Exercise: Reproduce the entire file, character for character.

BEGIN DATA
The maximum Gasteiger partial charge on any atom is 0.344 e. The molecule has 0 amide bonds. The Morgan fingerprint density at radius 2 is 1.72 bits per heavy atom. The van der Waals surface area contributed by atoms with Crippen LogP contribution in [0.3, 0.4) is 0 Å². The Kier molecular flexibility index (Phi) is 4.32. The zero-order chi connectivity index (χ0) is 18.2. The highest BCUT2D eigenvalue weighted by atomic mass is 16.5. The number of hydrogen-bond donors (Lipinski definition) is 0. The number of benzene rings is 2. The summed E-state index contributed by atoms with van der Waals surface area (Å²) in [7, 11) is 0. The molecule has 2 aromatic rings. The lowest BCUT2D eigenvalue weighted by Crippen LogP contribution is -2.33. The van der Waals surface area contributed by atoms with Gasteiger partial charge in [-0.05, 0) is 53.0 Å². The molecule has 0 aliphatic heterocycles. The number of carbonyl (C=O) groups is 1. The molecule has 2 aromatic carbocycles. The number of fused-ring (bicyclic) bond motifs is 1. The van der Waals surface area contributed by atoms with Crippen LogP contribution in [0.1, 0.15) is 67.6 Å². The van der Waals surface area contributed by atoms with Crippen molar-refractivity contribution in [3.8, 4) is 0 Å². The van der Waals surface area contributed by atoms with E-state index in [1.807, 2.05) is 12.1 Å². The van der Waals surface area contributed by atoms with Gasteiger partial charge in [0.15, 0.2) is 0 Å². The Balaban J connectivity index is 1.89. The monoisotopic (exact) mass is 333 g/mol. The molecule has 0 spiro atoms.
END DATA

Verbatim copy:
The maximum Gasteiger partial charge on any atom is 0.344 e. The molecule has 0 amide bonds. The Morgan fingerprint density at radius 2 is 1.72 bits per heavy atom. The van der Waals surface area contributed by atoms with Crippen LogP contribution in [0.3, 0.4) is 0 Å². The Kier molecular flexibility index (Phi) is 4.32. The zero-order chi connectivity index (χ0) is 18.2. The highest BCUT2D eigenvalue weighted by atomic mass is 16.5. The number of hydrogen-bond donors (Lipinski definition) is 0. The number of benzene rings is 2. The summed E-state index contributed by atoms with van der Waals surface area (Å²) in [7, 11) is 0. The molecule has 2 aromatic rings. The lowest BCUT2D eigenvalue weighted by Crippen LogP contribution is -2.33. The van der Waals surface area contributed by atoms with Gasteiger partial charge in [-0.05, 0) is 53.0 Å². The molecule has 0 aliphatic heterocycles. The number of carbonyl (C=O) groups is 1. The molecule has 2 aromatic carbocycles. The number of fused-ring (bicyclic) bond motifs is 1. The van der Waals surface area contributed by atoms with Crippen LogP contribution in [0.1, 0.15) is 67.6 Å². The van der Waals surface area contributed by atoms with Crippen molar-refractivity contribution in [3.8, 4) is 0 Å². The van der Waals surface area contributed by atoms with E-state index in [1.807, 2.05) is 12.1 Å². The van der Waals surface area contributed by atoms with Gasteiger partial charge in [0.15, 0.2) is 0 Å². The Balaban J connectivity index is 1.89. The monoisotopic (exact) mass is 333 g/mol. The molecule has 0 spiro atoms.